To figure the gain or loss on the sale of your main home, you must know the selling price, the amount realized, and the adjusted basis. Subtract the adjusted basis from the amount realized to get your gain or loss.
| || ||Selling price|| |
| ||−||Selling expenses|| |
| || ||Amount realized|| |
| ||−||Adjusted basis|| |
| || ||Gain or loss|| |
The selling price is the total amount you receive for your home. It includes money; all notes, mortgages, or other debts assumed by the buyer as part of the sale; and the fair market value of any other property or services you receive. taxmap/pubs/p523-001.htm#en_us_publink1000200626
The selling price of your home does not include amounts you received for personal property sold with your home. Personal property is property that is not a permanent part of the home. Examples are furniture, draperies, rugs, a washer and dryer, and lawn equipment. Separately stated amounts you received for these items should not be shown on Form 1099-S (discussed later). Any gains from sales of personal property must be included in your income, but not as part of the sale of your home.taxmap/pubs/p523-001.htm#en_us_publink1000200627
You may have to sell your home because of a job transfer. If your employer pays you for a loss on the sale or for your selling expenses, do not include the payment as part of the selling price. Your employer will include it as wages in box 1 of your Form W-2 and you will include it in your income on Form 1040, line 7, or on Form 1040NR, line 8. taxmap/pubs/p523-001.htm#en_us_publink1000200628
If you grant an option to buy your home and the option is exercised, add the amount you receive for the option to the selling price of your home. If the option is not exercised, you must report the amount as ordinary income in the year the option expires. Report this amount on Form 1040, line 21, or on Form 1040NR, line 21. taxmap/pubs/p523-001.htm#en_us_publink1000200629
If you received Form 1099-S, Proceeds From Real Estate Transactions, box 2 (gross proceeds) should show the total amount you received for your home.
However, box 2 will not include the fair market value of any services or property other than cash or notes you received or will receive. Instead, box 4 will be checked to indicate your receipt or expected receipt of these items.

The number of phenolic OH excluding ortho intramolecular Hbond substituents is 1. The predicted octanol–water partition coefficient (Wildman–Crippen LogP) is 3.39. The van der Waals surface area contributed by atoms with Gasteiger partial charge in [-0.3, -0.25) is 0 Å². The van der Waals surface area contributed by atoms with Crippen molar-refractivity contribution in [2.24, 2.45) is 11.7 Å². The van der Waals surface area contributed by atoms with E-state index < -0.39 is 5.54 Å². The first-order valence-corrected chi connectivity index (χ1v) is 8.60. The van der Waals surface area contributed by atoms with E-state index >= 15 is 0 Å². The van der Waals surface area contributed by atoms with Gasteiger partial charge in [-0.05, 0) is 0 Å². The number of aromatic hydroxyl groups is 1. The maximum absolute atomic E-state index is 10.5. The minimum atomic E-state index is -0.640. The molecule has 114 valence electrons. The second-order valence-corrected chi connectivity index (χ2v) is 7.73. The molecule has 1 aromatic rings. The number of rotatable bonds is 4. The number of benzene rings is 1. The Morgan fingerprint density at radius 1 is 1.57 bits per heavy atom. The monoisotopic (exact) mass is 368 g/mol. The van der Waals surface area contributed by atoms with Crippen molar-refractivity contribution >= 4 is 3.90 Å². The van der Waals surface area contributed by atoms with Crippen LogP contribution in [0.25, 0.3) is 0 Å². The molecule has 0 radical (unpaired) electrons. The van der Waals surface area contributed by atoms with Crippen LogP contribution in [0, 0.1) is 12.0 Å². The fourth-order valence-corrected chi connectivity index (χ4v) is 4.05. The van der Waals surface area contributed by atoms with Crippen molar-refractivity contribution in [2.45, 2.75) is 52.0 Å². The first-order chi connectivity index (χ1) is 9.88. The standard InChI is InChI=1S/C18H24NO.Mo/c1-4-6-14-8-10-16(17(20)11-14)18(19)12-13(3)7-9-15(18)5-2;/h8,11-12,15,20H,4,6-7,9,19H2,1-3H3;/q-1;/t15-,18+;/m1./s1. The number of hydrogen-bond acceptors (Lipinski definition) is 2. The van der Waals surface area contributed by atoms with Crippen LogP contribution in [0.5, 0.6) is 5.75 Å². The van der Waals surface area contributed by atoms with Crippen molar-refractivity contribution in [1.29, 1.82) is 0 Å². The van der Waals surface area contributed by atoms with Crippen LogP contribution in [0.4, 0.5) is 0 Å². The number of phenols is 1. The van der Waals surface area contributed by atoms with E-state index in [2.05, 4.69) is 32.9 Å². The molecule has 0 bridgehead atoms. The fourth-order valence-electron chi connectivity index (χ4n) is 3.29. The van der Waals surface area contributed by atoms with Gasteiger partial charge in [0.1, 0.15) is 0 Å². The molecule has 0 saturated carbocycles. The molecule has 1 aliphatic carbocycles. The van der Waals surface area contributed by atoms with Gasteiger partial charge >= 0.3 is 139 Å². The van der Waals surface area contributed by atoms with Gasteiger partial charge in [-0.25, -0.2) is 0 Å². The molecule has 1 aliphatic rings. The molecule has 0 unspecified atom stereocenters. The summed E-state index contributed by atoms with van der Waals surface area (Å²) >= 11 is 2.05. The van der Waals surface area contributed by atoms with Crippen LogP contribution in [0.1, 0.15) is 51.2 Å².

If you can exclude the entire gain, the person responsible for closing the sale generally will not have to report it on Form 1099-S. If you do not receive Form 1099-S, use sale documents and other records to figure the total amount you received for your home. taxmap/pubs/p523-001.htm#en_us_publink1000200630
The amount realized is the selling price minus selling expenses. taxmap/pubs/p523-001.htm#en_us_publink1000200631
Selling expenses include:
- Advertising fees,
- Legal fees, and
- Loan charges paid by the seller, such as loan placement fees or "points."
While you owned your home, you may have made adjustments (increases or decreases) to the basis. This adjusted basis must be determined before you can figure gain or loss on the sale of your home. For information on how to figure your home's adjusted basis, see Determining Basis
To figure the amount of gain or loss, compare the amount realized to the adjusted basis. taxmap/pubs/p523-001.htm#en_us_publink1000200635
If the amount realized is more than the adjusted basis, the difference is a gain and, except for any part you can exclude, generally is taxable.taxmap/pubs/p523-001.htm#en_us_publink1000200636
If the amount realized is less than the adjusted basis, the difference is a loss. A loss on the sale of your main home cannot be deducted.taxmap/pubs/p523-001.htm#en_us_publink1000200637
If you and your spouse sell your jointly owned home and file a joint return, you figure your gain or loss as one taxpayer. taxmap/pubs/p523-001.htm#en_us_publink1000200638
If you file separate returns, each of you must figure your own gain or loss according to your ownership interest in the home. Your ownership interest is determined by state law.taxmap/pubs/p523-001.htm#en_us_publink1000200639
If you and a joint owner other than your spouse sell your jointly owned home, each of you must figure your own gain or loss according to your ownership interest in the home. Each of you applies the rules discussed in this publication on an individual basis.taxmap/pubs/p523-001.htm#en_us_publink1000200640
Some special rules apply to other dispositions of your main home.taxmap/pubs/p523-001.htm#en_us_publink1000200641
If your home was foreclosed on or repossessed, you have a disposition.
You figure the gain or loss from the disposition in generally the same way as gain or loss from a sale. But the selling price of your home used to figure the amount of your gain or loss depends, in part, on whether you were personally liable for repaying the debt secured by the home, as shown in the following chart.